Watchman Nee, a church leader and Christian teacher who worked in China during the 20th century, wrote a book nearly 100 years ago entitled “The Normal Christian Life.”  In it he wrote, “I do not consecrate myself to be a missionary or a preacher.  I consecrate myself to God to do His will where I am, be it in school, office, or kitchen, or wherever He may, in His wisdom, send me.”  I believe there is great wisdom in this saying.  If we want to see what this looks like, what the “The Normal Christian Life” looks like, I believe we can look at Paul’s exhortation to the Christians in Thessalonica in I Thessalonians 4:1-12.  He provides three commands for them that are just as applicable today as they were 2000 years ago.

Be Pure (I Thess. 4:3-8)

To be specific, he tells them and be sexually pure.  The word Paul uses here for sexual purity covers every type of sexual sin imagined (if you want a list see Deuteronomy 22).  The Christian who lived in Thessalonica lived in a very sexually perverted society, which is not that different from the world we live in today.  His instructions to them were simple . . . God has called us to remain pure, and thus you need to remain pure in this area, even if your culture does not.  Today we need to be reminded of this as well.  Recently statistics have shown that over 50% of men within the church look at pornography on a regular basis, and 30% of pastors have admitted to having an extra marital affair with someone within the church.  These statistics are scary and very disheartening.  A person cannot have a growing and thriving relationship with God while being sexually impure at the same time.  The normal everyday Christian (From John Piper to Jimmy Wright) has been called to be sexually pure . . . day in and day out.  You want to be a disciple of Jesus? . . . Be pure.

Be Loving (I Thess. 4:9-10)

The second command Paul gives is to be a person who loves much and loves well . . . specifically to his brother in Christ.  They had been taught by God through scripture and the example of Jesus, as well as the example of Paul when he lived with them.  They had already been doing a good job of this, yet Paul tells them to do it even more.  If we want to know what a disciple of Christ looks like and how one is to act . . . it must start and end with love.  Why did the Lord give the spiritual gifts?  He gave them for the outbuilding of the church.  What is the greatest commandment and the 2nd that is like it? . . . Love.  If we want to live a normal Christian life we need to be a people who are known for our love.  People should know we are Christians by our love . . . our actions toward others.  A disciple of Christ is one who loves the Lord so much that they desire to show their devotion to Him by loving others.

 Be Diligent (I Thess. 4:11-12)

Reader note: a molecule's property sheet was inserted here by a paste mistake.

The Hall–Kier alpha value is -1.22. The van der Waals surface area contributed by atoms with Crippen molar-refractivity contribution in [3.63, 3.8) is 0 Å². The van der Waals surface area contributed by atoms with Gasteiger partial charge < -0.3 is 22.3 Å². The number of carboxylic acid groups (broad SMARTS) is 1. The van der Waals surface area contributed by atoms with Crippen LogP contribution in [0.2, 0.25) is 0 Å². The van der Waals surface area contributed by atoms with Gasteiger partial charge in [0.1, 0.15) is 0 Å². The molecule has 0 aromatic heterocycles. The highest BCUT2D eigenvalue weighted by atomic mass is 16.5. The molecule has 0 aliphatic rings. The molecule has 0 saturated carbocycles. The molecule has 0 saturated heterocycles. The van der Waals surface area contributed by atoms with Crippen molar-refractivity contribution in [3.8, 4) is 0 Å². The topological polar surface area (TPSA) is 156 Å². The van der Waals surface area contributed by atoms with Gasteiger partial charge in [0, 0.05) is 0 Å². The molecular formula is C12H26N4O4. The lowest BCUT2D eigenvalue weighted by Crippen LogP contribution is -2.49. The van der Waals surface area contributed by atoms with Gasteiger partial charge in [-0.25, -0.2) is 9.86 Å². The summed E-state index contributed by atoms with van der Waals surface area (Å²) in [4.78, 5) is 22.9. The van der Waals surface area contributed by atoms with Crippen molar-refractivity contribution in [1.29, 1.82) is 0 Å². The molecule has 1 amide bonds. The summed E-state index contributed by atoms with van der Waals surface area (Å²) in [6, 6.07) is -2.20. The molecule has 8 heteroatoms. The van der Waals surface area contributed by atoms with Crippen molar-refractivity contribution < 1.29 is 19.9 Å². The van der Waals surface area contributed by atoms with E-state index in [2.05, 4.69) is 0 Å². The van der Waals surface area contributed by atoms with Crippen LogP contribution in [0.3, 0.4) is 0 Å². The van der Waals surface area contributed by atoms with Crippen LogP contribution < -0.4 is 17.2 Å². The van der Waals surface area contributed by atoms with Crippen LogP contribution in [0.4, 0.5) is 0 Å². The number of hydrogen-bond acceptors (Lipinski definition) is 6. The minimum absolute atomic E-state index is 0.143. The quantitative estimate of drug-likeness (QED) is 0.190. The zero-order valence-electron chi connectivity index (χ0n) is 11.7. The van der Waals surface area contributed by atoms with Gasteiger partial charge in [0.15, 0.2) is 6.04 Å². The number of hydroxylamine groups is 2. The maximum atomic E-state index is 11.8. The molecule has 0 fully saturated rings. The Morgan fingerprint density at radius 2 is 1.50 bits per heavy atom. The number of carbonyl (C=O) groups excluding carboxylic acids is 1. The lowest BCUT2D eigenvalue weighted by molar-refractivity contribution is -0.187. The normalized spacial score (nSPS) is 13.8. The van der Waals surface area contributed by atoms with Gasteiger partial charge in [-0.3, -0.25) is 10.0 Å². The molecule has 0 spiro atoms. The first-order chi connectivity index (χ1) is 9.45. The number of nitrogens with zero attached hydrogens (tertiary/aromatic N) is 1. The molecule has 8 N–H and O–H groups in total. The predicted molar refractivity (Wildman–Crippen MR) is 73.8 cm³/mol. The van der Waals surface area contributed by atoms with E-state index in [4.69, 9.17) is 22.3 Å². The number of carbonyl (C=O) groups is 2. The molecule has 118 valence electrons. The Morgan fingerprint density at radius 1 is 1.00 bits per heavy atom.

The last command that we see is a call for diligence among all of God’s people.  He says that we are to be diligent in living a quiet life, minding our own business, and working hard.  There are many commands throughout scripture that go along with these charges.  One of my favorites is found in II Thessalonians 3:10.  It says, “for even when we were with you, we would give you this command: If anyone is not willing to work, let him not eat.” (This rule works great with children, by the way, when they don’t want to clean their room.)  Christians above all people should be a person that does not want to bring attention to themselves, but at the same time tending closely to what the Lord has given them to do as a vocation according Colossians 3:17, “And whatever you do, in word or deed, do everything in the name of the Lord Jesus, giving thanks to God the Father through him.”  When we understand that our salvation is completely from the Lord and whatever we do we should give Him glory in . . . it should make us want to be diligent in it.  This is a normal everyday thing that the Lord has called us to.

Sometimes we over spiritualize what the Lord has called us to do.  Because we still battle with our flesh at times it is easy to let a bit of pride creep up in our lives and feel like we want to be noticed.  However, I believe Tim Challies has given some good advice when he said that we need to “Be content to be unremarkable.”  In a day and age when we elevate Christian pastors and musicians to a level that many believe they will never be able to attain it seems like a good time to remind us all that God may have called us all to different vocations . . . but He has called us all too certainly live the normal Christian life.  If you want to live a life that is pleasing to God you need to be sure to Be Pure, Be Loving, and Be Diligent.